On Liking Billy Blake


by Brian Doyle, author of Billy Blake's Trial

"I have been writing this essay about Blake's trial for more than a year now. I have been taking notes for it for five years. Over the course of those years I have asked myself, many times, why I'm doing this. A careful account of the trial for the sedition of the poet and printer William Blake, in the year 1804, on a fitfully wet day in January, in a wooden room by the sea--Why? Because this essay is my way of befriending and comprehending Billy Blake, whom I greatly admire in absentia. Why do I admire Blake so? Because he told the truth, because he shoved an insolent leering soldier down the road and stuffed him through a doorway, because he saw angels and saints and talked openly about his visions. Because he published his work himself. Because he was a tender and difficult and solicitous friend. Because, when he knew he was going to die, he lay in his bed singing softly. Because he wasn't satisfied with extant mythology and so built a vast, grand impenetrable one of his own. Because he single-handedly rescued the ampersand from oblivion. Because, even though he claimed much of his work was dictated whole to him by angels and prophets, he edited heavily. because he and his wife used to sit naked in their garden and recite passages from Paradise Lost. Because, when he was asked to recite his poems at parties, he got up and removed his coat and sang his lyrics aloud while dancing around the room, which is why he was subsequently not invited to parties anymore. Because he taught his wife, a grocer's daughter, to read. Because he took great care to leave no debt at his death. Because in the ringing fury of his lines, there is also great mercy. Because, even when he was sick unto death, he engraved a little business card for his old friend George Cumberland. Because he could not stop painting and died with his pencil in his hand. Because he bought a new pencil two days before he died. Because the very last thing he draw was his wife's face. It is this last detail that catches my heart."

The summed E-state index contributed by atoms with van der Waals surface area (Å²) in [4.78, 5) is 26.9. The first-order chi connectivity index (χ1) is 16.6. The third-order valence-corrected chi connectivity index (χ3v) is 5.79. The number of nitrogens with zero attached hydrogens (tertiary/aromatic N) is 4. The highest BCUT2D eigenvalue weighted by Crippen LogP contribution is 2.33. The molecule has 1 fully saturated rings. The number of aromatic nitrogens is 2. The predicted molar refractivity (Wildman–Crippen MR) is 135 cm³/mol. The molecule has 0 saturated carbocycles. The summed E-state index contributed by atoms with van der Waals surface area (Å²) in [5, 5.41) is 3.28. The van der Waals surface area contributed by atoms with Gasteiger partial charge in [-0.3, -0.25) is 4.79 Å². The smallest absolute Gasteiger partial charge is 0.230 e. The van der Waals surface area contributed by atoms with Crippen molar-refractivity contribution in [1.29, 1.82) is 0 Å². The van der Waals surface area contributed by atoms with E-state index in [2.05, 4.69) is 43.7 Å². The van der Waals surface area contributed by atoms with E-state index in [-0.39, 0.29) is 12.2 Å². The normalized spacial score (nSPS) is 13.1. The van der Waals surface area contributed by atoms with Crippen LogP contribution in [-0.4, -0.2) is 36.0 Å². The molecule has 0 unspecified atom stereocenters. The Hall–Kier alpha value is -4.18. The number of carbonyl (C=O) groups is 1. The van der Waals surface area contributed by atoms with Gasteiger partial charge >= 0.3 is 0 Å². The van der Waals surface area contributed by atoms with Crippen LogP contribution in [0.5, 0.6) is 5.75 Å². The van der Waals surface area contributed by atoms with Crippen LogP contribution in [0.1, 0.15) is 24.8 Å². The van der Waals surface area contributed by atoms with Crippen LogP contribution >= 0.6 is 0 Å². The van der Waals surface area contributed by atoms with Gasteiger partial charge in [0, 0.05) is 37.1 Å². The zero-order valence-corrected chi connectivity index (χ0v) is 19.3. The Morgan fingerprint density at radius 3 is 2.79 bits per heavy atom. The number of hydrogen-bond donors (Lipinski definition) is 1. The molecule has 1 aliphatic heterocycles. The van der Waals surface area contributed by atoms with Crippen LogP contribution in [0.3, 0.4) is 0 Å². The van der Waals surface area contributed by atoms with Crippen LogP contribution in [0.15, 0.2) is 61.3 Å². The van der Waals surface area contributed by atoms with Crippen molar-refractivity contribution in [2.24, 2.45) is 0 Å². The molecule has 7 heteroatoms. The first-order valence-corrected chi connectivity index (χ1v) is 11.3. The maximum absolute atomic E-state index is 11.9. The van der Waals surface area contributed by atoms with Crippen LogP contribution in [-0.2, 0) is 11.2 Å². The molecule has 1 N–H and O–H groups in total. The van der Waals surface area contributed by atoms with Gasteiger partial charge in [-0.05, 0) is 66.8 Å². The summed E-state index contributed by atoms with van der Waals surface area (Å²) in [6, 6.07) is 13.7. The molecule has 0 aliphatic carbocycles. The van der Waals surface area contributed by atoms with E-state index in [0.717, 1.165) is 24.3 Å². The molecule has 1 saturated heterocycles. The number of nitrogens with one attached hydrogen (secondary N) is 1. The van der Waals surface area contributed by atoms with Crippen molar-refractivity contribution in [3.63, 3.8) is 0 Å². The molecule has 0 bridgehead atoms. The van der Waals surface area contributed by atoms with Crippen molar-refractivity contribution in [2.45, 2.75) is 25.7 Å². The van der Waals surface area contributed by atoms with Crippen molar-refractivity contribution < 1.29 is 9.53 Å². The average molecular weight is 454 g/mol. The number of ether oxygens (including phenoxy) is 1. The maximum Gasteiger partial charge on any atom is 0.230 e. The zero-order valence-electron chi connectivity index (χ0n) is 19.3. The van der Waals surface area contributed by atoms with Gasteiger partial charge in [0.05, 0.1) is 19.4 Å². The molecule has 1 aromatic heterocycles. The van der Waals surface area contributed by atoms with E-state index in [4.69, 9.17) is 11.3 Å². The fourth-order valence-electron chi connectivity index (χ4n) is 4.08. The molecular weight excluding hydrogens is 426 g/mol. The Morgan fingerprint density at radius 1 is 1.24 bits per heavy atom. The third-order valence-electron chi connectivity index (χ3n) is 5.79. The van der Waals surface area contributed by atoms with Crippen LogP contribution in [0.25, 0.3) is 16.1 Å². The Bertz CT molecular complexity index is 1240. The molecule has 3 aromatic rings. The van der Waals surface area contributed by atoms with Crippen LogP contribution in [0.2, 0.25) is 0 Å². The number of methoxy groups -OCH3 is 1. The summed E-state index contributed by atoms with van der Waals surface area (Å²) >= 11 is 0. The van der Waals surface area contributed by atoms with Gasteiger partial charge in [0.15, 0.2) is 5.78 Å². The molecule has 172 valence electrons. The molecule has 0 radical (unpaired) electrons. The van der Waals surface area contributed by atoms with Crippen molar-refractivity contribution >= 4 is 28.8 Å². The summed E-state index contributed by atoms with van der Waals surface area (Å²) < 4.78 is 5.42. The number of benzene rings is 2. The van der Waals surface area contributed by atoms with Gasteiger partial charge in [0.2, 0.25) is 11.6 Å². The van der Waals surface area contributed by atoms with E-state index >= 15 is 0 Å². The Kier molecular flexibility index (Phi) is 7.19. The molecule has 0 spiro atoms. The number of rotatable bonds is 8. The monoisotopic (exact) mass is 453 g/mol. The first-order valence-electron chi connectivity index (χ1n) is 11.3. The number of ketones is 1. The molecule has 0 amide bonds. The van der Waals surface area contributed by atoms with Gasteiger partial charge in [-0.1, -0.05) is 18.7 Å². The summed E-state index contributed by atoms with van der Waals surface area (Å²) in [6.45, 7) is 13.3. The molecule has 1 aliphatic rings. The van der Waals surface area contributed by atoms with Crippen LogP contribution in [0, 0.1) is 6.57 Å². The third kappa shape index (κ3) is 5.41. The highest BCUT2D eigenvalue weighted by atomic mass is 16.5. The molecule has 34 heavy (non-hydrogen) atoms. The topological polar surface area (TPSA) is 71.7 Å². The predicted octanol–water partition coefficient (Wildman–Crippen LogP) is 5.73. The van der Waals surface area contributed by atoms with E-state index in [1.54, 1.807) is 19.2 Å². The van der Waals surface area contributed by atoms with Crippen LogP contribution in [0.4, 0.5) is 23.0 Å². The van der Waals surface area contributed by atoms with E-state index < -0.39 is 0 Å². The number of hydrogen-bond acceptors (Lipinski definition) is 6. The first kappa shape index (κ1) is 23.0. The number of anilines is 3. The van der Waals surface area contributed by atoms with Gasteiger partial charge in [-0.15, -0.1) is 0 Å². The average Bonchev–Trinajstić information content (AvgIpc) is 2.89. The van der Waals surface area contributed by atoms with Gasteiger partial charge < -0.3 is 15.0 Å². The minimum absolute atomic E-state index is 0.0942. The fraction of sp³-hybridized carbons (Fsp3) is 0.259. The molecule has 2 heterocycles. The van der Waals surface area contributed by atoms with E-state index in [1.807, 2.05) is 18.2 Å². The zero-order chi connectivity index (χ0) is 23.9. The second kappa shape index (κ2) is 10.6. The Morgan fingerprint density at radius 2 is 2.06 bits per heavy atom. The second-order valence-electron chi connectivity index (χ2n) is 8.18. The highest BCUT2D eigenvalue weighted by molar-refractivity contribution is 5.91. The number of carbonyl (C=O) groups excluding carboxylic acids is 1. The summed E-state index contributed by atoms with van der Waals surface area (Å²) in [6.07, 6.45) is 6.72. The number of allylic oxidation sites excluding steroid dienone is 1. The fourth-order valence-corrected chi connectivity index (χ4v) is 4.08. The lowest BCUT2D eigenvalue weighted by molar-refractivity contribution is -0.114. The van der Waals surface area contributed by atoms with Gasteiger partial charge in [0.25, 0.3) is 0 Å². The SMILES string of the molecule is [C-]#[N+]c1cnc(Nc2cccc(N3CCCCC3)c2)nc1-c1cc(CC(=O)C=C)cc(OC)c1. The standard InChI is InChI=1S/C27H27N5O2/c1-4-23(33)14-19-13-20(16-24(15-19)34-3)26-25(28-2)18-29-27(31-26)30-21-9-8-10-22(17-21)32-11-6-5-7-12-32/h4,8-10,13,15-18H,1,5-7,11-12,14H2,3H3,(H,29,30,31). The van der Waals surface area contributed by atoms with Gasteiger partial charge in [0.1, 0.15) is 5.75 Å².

Brian Doyle, "Billy Blake's Trial"